On September 9, Prep Rally wrote about the unfortunate case of Dallas (Texas) Jefferson High, which suffered the indignity of losing 73-0 to Keller (Texas) Timber Creek the night before. It turns out that the pain of that loss has been magnified three times for one Georgia school, which enters its fourth game of the season at 0-3, having been outscored by a whopping 213-0.
Yes, you read that last sentence correctly. Chatsworth (Ga.) Murray County High has lost each of its first three games by an average score of 71-0. After falling 70-0 to Dalton (Ga.) Southeast Whitfield County High, 73-0 to Dalton (Ga.) High and 70-0 to Ringgold (Ga.) Heritage High, the Indians enter Friday night's game against LaFayette (Ga.) High in an unenviable position. According to the Atlanta Journal-Constitution and Georgia High School Football Daily, Murray County has already tied the Georgia state record for most 70-point losses in a season.
One more brutally rough game among the six remaining on their schedule, and Murray County will have the ignominious mark all to its own.
"I've been on teams that were 0-10 to 14-0 and state champions," first-year Murray County coach John Hammond told Georgia High School Football Daily. "You'd like to say you've seen it all. It's something you've got to go through, and you're becoming a better person, coach and team because of it."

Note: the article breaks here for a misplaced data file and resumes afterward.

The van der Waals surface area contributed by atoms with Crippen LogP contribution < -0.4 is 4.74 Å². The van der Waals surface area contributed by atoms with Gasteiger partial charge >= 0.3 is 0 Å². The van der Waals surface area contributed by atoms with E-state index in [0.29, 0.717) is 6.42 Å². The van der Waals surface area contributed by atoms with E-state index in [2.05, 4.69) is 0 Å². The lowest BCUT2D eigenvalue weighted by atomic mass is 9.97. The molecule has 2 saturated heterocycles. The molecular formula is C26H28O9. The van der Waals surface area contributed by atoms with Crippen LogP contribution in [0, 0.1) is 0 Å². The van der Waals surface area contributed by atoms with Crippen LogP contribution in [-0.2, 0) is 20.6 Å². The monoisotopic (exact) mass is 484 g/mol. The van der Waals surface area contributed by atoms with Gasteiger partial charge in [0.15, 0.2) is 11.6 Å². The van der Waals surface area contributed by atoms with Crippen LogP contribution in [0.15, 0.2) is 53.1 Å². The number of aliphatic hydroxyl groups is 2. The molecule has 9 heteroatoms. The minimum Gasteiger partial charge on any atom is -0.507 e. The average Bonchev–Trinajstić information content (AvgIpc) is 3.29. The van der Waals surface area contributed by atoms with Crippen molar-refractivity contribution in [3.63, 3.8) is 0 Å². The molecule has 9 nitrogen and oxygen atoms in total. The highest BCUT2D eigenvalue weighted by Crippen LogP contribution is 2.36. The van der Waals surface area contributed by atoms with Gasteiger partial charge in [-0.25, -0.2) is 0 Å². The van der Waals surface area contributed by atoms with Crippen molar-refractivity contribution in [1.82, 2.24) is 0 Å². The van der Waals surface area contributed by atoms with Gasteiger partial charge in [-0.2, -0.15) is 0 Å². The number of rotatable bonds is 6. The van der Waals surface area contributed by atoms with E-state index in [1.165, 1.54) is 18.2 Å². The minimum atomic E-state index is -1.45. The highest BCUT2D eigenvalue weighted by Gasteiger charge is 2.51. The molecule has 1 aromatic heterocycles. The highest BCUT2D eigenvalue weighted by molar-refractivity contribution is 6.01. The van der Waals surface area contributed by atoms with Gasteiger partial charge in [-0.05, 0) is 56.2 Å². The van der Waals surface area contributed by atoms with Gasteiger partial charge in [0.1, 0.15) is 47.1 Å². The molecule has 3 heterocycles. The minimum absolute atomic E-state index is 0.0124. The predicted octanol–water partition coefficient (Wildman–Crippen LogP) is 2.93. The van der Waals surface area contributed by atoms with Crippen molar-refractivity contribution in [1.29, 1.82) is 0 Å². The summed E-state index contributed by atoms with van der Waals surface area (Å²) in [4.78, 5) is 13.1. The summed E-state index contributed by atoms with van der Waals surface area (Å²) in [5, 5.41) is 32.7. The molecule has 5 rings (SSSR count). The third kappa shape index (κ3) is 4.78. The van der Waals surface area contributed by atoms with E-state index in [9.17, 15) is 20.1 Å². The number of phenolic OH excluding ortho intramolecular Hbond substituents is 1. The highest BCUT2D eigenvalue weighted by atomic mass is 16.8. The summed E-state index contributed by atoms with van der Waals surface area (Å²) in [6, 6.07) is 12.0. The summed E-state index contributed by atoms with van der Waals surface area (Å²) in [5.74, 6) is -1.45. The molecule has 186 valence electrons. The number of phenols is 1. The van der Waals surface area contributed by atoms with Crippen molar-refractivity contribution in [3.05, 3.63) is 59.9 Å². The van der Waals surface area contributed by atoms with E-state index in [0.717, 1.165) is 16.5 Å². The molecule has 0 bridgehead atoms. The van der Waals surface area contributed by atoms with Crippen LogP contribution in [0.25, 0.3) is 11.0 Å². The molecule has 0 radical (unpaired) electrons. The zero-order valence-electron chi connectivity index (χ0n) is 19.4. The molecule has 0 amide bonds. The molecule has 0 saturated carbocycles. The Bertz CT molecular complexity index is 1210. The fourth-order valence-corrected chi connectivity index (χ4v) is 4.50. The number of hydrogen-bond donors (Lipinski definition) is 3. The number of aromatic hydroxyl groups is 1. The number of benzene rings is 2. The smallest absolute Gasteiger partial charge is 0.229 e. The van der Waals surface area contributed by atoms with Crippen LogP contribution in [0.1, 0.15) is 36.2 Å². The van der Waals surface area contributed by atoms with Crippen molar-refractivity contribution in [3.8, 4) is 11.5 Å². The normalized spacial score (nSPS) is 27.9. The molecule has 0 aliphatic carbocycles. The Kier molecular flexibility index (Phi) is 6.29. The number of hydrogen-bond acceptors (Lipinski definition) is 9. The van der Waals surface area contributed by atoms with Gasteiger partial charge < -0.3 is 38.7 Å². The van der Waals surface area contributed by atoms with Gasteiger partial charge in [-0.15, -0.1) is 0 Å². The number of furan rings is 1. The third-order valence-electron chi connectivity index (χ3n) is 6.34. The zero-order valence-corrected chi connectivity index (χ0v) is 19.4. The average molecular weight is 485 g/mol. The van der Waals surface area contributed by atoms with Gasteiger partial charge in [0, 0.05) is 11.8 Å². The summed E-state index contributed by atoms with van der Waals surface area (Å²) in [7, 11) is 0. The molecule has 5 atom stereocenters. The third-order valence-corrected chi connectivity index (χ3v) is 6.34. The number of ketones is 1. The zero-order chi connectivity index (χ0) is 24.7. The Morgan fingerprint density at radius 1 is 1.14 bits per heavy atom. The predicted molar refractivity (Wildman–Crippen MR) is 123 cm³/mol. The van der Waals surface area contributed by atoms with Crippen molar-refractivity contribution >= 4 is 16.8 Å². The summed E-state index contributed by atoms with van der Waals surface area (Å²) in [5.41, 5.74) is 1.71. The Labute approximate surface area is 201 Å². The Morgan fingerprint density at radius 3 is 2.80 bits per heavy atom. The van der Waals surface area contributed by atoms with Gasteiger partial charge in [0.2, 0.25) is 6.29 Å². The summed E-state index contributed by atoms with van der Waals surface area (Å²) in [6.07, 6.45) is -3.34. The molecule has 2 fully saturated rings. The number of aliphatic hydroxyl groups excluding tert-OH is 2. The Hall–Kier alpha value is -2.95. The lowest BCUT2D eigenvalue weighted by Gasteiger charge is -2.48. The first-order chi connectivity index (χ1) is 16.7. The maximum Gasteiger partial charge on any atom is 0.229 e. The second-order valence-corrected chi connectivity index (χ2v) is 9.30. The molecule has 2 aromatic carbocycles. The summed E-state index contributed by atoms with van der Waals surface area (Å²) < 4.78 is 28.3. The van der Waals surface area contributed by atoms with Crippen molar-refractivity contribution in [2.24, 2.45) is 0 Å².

The reasons for Murray County's struggles are widespread. The school is in just the third year of dealing with a much smaller student body, the result of a second high school opening within its district. That has taken a formerly robust and successful program -- the Indians had an impressive aggregate record of 29-8 between 1999 and 2001 -- down to the bare bones. Murray County's varsity program reportedly fields just 40 players this season, and some also spent time competing with the school's junior varsity team.
Want more proof that Hammond needs more players? With just two returning varsity seniors on the roster, the veteran coach is starting three freshmen, and has played as many as 12 in a game.
For the Indians, the hope is that the rough edges that come from current development lead to longterm success. Until then, Murray County will have to find a way to overcome drastic disadvantages in size and experience to avoid ending up in the Georgia record books for statistics that its players wouldn't want to be associated with.
For his part, Hammond says that the team doesn't deserve that, and that the increased experience should stand it well in the future.
"We're going through a split, and it's finally hit us," Hammond told Georgia High School Football Daily. "It's the split and a lack of game experience. We're going through a rough season, rougher than I thought, but we're also getting better each week, and every kid is getting playing time."